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Thursday, January 24, 2013

Blacksad. A Silent Hell. Juan Diaz Canales (Writer), Juanjo Guarnido (Artist), Katie LaBarbera (Translator), Louis Buhalis, Tom Orzechowski (Letters) Dark Horse Books (2012)

A gripping and deeply engaging period crime dram set in an alternative, (the cast are anthropomorphic),  1950's New Orleans. Private investigator John Blacksad is hired by music producer to find a missing jazz pianist. The simple case starts to become significantly more complicated right away as one of his most important leads is murdered and he finds that there is considerably more to the case than had been revealed. The action is wonderfully staged, the reveals are excellent and the grim unraveling of the plot is true to the black roots of noir crime.
This comic overcomes an inherent problem, making a story about humanized animals work as a serious, grim drama work on its own terms. The takes itself and the reader seriously enough that it is clear from the start that the book is not a joke and the cast have more than enough personality to allow them emerge as individuals regardless of how they look.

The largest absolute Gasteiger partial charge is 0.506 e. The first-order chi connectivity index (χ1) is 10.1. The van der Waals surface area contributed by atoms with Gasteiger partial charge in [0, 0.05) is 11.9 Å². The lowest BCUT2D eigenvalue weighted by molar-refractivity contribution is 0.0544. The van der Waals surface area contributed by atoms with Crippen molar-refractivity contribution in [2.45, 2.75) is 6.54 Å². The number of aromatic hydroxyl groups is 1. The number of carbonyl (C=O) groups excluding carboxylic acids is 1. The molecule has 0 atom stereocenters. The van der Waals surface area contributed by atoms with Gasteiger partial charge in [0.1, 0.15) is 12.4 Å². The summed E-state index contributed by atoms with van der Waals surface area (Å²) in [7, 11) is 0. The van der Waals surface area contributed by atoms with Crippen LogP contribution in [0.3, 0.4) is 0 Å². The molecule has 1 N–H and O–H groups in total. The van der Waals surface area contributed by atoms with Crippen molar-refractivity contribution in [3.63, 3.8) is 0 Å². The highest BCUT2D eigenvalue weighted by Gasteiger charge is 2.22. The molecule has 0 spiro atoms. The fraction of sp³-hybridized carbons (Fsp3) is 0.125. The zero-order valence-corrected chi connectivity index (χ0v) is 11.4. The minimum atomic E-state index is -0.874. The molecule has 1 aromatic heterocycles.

The biggest problem that the book has is Juanjo Guarnido's  stunning art, it is so beautiful, so detailed and atmospheric that it could easily overwhelm the story and end up severely diluting the impact of the comic as a whole. Instead the art serves the purpose it should it clothes the words ans ideas of the story with graceful telling detail and gives the extra dimensions to the cast and context that elevate the whole. From the opening in a strip club to the low key and inevitable ending that art is never ahead of the story. This does not limit the impact of the art, it serves to focus it and give it force and depth, the city of New Orleans is brought to lush and shadowed life in a way that words would struggle to do with similar economy and scale.
The cast are everything that a group caught up in a classic noir scenario should be, John Blacksad is tough and ready to fight, competent but not invincible, his sidekick is nicely seedy, the musicians at the heart of the story are bruised from their lives and trying to be true to their music at the same time. The body language and expressions are clear and meaningful, they interact with each other and their context with natural ease.
Noir crime stories are very easy to get wrong, the trappings are so well known and visible that it is easy to miss the real muscle and blood that drives a true noir story. Noir stories are wounded romances, betrayal is expected but always there is hope that it will not happen. The tension comes from the sad surprise that the worst case has been revealed as the true state of affairs while never dropping into defeated cynicism. Juan Diaz Canales writes with exactly that spirit and it fits the time period, the mixed decade of  post-war optimism and disillusion, the plot is sharp and effective, it gives an edge to the art. A superb comic.

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